TechnologyAccounting SoftwareMicrosoft offers Software Reassurance

Microsoft offers Software Reassurance

Microsoft is to give away a range of improved benefits to win over critics after admitting that it alienated users with its controversial software licensing model.

Link: MBS unveils web-based business portal

When the supplier introduced the Software Assurance (SA) scheme last year, many customers complained that it was poorly thought-out and would cost them more.

Some of Microsoft’s largest users cited the changes as a reason to investigate alternative technologies such as Linux.

But Microsoft said it has listened to criticism and has announced several new features for SA customers, available from September at no extra cost. These include:

Free copies of Microsoft Office software for customer employees to use at home;’Significant’ employee discounts on other software, including games;

  • Free web and telephone support for problems with server software (currently a chargeable service);
  • Free extended support for products that have gone beyond mainstream support life-cycles;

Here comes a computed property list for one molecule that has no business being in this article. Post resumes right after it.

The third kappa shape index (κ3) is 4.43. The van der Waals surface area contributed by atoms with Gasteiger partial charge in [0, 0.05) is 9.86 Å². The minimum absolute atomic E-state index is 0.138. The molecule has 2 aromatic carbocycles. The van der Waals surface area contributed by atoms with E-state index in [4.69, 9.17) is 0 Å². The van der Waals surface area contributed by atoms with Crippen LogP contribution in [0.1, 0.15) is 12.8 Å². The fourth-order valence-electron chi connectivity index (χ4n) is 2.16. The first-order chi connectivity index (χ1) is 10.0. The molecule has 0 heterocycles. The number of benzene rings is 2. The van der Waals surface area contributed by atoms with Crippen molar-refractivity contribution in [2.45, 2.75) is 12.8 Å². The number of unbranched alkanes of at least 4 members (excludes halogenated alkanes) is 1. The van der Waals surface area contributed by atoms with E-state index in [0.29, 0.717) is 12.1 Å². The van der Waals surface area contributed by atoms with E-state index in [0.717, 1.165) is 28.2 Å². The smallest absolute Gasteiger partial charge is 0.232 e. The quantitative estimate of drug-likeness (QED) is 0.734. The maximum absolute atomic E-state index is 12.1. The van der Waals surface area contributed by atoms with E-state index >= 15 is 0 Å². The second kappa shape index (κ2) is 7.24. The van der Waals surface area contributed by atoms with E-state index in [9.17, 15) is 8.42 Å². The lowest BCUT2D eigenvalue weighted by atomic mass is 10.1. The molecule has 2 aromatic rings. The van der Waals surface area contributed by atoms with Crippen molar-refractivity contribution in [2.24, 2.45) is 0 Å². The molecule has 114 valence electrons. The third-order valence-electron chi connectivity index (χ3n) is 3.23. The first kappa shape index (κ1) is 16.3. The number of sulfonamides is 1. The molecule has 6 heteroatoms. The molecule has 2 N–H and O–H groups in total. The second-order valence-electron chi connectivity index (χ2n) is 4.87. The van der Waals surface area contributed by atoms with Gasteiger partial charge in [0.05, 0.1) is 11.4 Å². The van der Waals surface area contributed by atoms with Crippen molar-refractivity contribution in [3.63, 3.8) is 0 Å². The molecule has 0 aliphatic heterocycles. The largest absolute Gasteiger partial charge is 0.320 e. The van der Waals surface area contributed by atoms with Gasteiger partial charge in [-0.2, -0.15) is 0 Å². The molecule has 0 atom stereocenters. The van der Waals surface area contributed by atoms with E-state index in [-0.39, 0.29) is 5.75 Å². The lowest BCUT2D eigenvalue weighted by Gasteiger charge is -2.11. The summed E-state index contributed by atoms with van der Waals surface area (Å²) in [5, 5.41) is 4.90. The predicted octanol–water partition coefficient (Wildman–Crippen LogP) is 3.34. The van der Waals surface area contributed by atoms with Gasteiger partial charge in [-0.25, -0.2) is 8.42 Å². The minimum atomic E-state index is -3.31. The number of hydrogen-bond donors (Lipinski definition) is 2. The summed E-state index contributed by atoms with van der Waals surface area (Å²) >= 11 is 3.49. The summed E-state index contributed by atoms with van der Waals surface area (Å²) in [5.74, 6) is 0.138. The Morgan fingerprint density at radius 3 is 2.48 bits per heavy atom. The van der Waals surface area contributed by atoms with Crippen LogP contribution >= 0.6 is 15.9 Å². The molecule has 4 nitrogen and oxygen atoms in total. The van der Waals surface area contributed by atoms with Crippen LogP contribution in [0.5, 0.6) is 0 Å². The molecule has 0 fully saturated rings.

• Tools to speed up deployment of Windows software;
  • Access to Windows source code for all customers with more than 1,500 licensed desktops – currently only available for government departments;
  • Free online learning software;
  • Training vouchers for use at authorised training centres.

Microsoft UK licensing manager Sue Hogg admitted that the add-ons were recognition that the original SA terms were not good enough.

‘We recognised we needed to enhance the offering. We are not trying to underestimate how much we alienated people. This shows we are serious about redressing the situation,’ she said.

‘SA is an important vehicle to maintain customer relationships. It’s like a product – we’re enhancing it with new features.’

The new additions will inevitably be perceived by some as a response to the growing threat to Microsoft from Linux and open source software.

‘We know we always need to be competitive. We are doing what people asked us to do,’ said Hogg.

The major benefit of SA when it was launched was that it allowed customers to take new versions of Microsoft software at no extra charge.

But for users that did not want to move to every new release, or had longer upgrade cycles, the product was not always cost-effective.

IDC research director Al Gillen said the additions would make SA a much better option for users.

‘This is going to help make it easier to justify buying SA. This rounds off SA and makes it a much better value proposition,’ he said.

‘I don’t see a downside to this. Microsoft is beefing up the programme and trying to make it more attractive.’

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